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Author Topic: Augusta Rear Wheel Bearing Retaining Nuts  (Read 1609 times)
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« on: 18 November, 2009, 05:54:00 PM »

I have been talking to Roy Wilcock today who is currently replacing the rear wheel bearing oil/grease seals on one side of his Augusta. 

The ring nut (part 31-2557 shown in TAV.11a) was pretty badly chewed up and although we've got around this for the moment, we are thinking about having some new nuts manufactured.  To this end, Roy has been talking to his engineering contacts around Skipton and the provisional price suggested by them is in the region of 25.00 each, provided we can get an order together for twenty or so.  The internal diameter would be made suitable for a modern lip-type grease retaining seal. 

The company would also really need an M65 x 1.5 "nut" to act as a go/no-go gauge so, unless anyone has either a totally scrap axle casing end, or a similarly scrap water pump pulley, this will have to be made.  This must have a through bore (not blind) and of course it would be sacrilege to wreck a usable pulley, for example, just to make a gauge. 

Roy may well put something about this venture in "Viva Lancia", but I offered to post this on the forum as we both felt that it would be more immediate.  I would be grateful if any interested parties would contact me with an indication of numbers required. 

Morris.
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JohnMillham
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« Reply #1 on: 18 November, 2009, 08:46:28 PM »

I used slightly wider than original sealed bearings on my car, which seem to be working as they should. I therefore don't need any oil seals, as the bearings stop any oil getting out onto the brakes. The only drawback I can see is that the nut has to be a tad thinner than the original, in order that the split pin hole can line up with one of the nut's cut - outs, even after leaving out the washer 31-2829. It was an easy matter to remove a few thou' from the nut. An advantage is that there's no need for the complicated oil seals, washers and springs on the inside of the bearing, so half shafts with considerable wear in that area can be used. I'm pleased to report that my car is on the road again and that second gear is no noisier than first, now it has the new gears and bearings. Regards, John
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« Reply #2 on: 18 November, 2009, 11:20:59 PM »

Good to hear that the second gear job was successful John.

However, in terms of the rear axle I don't feel that leaving out the Belleville washers (31-2829 and there should be two!) is a good idea as this allows the half shaft to float axially in the bearing centre raceway.  I too have fitted slightly wider bearings (20.00mm rather than 19.05mm) but opted for open construction and packed them with grease as I was retaining the original inner oil seals and replacing the outers with lip seals.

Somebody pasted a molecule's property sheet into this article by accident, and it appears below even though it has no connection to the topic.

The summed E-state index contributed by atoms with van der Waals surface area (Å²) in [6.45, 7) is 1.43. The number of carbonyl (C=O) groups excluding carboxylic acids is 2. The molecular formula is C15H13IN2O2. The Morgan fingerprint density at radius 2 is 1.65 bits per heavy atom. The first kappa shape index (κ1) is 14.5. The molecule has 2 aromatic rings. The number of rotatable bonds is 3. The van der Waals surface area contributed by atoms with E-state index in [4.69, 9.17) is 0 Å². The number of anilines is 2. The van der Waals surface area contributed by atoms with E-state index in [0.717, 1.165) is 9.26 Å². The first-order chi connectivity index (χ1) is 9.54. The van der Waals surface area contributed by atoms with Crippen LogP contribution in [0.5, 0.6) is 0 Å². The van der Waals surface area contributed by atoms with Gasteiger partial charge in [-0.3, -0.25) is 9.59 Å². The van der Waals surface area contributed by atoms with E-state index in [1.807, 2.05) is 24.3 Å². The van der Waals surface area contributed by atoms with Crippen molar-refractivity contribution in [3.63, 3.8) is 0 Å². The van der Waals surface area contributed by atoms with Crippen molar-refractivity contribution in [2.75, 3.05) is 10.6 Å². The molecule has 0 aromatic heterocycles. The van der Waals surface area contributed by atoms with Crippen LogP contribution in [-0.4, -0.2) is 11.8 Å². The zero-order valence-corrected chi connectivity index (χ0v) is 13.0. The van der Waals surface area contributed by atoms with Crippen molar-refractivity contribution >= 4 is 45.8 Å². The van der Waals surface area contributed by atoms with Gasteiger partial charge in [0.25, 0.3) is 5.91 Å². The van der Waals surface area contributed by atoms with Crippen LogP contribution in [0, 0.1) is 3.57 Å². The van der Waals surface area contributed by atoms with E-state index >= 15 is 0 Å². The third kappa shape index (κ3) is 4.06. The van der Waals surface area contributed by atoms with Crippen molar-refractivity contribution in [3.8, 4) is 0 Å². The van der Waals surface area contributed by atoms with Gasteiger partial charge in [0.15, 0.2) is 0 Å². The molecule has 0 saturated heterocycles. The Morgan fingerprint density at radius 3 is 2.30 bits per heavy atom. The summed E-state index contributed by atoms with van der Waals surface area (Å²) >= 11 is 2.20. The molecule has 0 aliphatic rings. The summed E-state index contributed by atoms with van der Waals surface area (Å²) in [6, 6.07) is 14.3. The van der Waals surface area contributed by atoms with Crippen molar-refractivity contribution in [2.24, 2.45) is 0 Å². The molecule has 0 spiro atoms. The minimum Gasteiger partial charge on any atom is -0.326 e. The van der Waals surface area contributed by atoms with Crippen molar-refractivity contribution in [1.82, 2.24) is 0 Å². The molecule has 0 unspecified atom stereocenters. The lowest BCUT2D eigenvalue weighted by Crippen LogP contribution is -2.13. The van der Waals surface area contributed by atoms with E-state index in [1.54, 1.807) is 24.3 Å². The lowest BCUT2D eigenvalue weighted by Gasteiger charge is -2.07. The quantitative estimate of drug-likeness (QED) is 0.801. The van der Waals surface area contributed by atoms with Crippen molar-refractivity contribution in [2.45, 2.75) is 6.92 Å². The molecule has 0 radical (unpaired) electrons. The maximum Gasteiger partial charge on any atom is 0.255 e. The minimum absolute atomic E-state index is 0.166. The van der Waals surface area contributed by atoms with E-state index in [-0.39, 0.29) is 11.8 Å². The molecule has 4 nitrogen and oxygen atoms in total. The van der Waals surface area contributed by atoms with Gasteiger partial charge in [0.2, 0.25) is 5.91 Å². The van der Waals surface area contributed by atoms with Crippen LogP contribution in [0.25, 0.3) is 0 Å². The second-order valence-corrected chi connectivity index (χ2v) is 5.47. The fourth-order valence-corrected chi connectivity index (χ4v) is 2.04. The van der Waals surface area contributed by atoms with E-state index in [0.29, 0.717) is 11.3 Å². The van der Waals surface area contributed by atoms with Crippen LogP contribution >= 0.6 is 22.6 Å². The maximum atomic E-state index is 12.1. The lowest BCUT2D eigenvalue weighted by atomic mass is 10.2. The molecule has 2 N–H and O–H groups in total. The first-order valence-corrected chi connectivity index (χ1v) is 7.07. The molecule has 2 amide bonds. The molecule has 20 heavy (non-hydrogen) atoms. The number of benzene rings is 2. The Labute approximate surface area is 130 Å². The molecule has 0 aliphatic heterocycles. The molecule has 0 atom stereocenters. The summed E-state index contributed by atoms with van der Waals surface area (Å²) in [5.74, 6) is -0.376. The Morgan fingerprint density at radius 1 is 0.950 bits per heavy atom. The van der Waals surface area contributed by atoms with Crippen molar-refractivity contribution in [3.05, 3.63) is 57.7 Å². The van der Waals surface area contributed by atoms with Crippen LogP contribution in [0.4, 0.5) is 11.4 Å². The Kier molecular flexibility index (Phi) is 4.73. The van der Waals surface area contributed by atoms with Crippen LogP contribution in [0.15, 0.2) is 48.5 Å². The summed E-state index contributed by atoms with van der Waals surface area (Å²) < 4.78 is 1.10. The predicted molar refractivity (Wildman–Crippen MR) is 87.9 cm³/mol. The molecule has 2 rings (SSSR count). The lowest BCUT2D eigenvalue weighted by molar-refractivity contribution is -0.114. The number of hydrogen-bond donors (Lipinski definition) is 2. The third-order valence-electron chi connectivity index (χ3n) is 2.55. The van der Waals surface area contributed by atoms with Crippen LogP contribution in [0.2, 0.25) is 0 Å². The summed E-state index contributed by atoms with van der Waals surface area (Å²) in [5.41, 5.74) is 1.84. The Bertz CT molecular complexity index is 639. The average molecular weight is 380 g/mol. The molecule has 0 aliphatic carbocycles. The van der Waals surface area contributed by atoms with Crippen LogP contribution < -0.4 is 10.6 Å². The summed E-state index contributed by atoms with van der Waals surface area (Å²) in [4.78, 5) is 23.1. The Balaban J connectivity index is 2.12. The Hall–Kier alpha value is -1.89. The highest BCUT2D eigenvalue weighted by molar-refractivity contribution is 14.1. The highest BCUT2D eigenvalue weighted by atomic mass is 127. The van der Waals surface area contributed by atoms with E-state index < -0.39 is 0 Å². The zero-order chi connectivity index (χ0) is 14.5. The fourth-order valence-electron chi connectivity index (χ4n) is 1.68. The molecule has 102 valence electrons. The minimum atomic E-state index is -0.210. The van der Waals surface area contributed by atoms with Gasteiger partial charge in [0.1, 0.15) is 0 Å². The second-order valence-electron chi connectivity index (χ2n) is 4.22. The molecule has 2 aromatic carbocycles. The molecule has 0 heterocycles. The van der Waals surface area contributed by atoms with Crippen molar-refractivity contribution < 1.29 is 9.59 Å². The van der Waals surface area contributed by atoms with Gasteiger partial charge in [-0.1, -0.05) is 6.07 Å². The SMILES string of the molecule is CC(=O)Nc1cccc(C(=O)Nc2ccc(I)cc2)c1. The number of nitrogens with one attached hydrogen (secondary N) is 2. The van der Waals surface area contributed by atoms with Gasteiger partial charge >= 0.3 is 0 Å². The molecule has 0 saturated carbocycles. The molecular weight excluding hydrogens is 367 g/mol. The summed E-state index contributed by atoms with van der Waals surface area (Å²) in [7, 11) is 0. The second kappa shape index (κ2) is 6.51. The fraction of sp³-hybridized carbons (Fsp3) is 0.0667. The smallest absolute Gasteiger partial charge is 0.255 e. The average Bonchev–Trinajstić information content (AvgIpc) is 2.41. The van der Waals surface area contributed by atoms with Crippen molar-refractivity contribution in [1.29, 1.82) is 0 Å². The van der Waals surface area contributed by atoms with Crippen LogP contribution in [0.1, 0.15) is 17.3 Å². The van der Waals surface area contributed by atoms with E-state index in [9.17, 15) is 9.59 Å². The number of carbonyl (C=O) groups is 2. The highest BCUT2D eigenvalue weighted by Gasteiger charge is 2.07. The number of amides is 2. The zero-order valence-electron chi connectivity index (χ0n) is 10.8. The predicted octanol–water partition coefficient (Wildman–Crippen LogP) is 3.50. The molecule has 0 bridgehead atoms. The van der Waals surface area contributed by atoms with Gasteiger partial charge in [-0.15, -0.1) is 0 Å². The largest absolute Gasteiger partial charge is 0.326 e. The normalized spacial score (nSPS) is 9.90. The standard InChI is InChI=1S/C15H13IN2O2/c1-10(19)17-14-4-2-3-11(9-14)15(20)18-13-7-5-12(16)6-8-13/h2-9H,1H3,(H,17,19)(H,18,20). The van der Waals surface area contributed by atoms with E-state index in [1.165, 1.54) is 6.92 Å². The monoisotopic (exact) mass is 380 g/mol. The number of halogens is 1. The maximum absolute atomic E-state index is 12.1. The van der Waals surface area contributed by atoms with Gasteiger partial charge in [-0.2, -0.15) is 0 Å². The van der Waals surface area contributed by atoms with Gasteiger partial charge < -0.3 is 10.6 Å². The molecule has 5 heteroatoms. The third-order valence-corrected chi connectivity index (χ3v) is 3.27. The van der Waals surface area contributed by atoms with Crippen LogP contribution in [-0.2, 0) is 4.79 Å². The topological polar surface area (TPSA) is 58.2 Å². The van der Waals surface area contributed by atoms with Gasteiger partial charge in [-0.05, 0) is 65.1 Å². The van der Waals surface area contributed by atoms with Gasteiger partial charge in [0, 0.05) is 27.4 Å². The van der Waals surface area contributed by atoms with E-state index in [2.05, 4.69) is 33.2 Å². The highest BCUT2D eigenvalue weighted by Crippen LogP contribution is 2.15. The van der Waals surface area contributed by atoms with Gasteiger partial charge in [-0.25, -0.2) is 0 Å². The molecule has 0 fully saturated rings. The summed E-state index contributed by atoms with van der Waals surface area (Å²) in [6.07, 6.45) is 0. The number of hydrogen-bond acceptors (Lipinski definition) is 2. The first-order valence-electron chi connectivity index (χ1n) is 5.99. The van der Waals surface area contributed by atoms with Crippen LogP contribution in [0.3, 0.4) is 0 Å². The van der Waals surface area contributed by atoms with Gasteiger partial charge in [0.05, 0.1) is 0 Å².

Many years ago, I had a R***r P5 which had the same basic concept of rear wheel bearing and inner oil seal arrangement as the Augusta - but with sealed bearings as a standard fitment.  I too fitted a new bearing and ignored the inner seal but after a short while the axle oil penetrated the bearing, washing all the grease into the brake drum!  The seals are really aimed at keeping the grease inside the bearings but I don't think that they are necessarily very good at holding back EP90! 

I admit to having only ever having stripped three Augusta rear axles for rebuild, but in all cases the wear on the half-shaft collar (31-2553A) was the culprit, and these are easily machined off and replaced.  In all cases also, the actual oil seal was quite usable - it simply could not do its job on the worn half shaft collar. 

Morris. 
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« Reply #3 on: 19 November, 2009, 09:17:52 AM »

I had a look the othr day and there's no sign of oil escaping past the sealed bearings (yet!) I'll certainly kep an eye on it. The trouble was, my car came to me with a terribly bodged oil seal arrangement and many of the original bits were simply missing. There was oil all over the brakes and none left in the back axle! The rest of the car was much the same, but it's slowly getting better.
 Regards, John   
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« Reply #4 on: 19 November, 2009, 10:17:54 AM »

this is the problem with 70 yr old cars, unfortunatly you never know who's worked on them and to what standard, had a cracker on my augusta where someone had filled the front n/s damper with grease instead of oil!!! easy mistake if you dont understand the cars but made driving the car awefull as there was NO suspension travel on that corner, as i've found with my car and i'm sure your the same with yours that as you go through the car clearing it of its bugs it really makes me smile that the car has improved again, all these little or big jobs help but are soon forgotten  Roll Eyes
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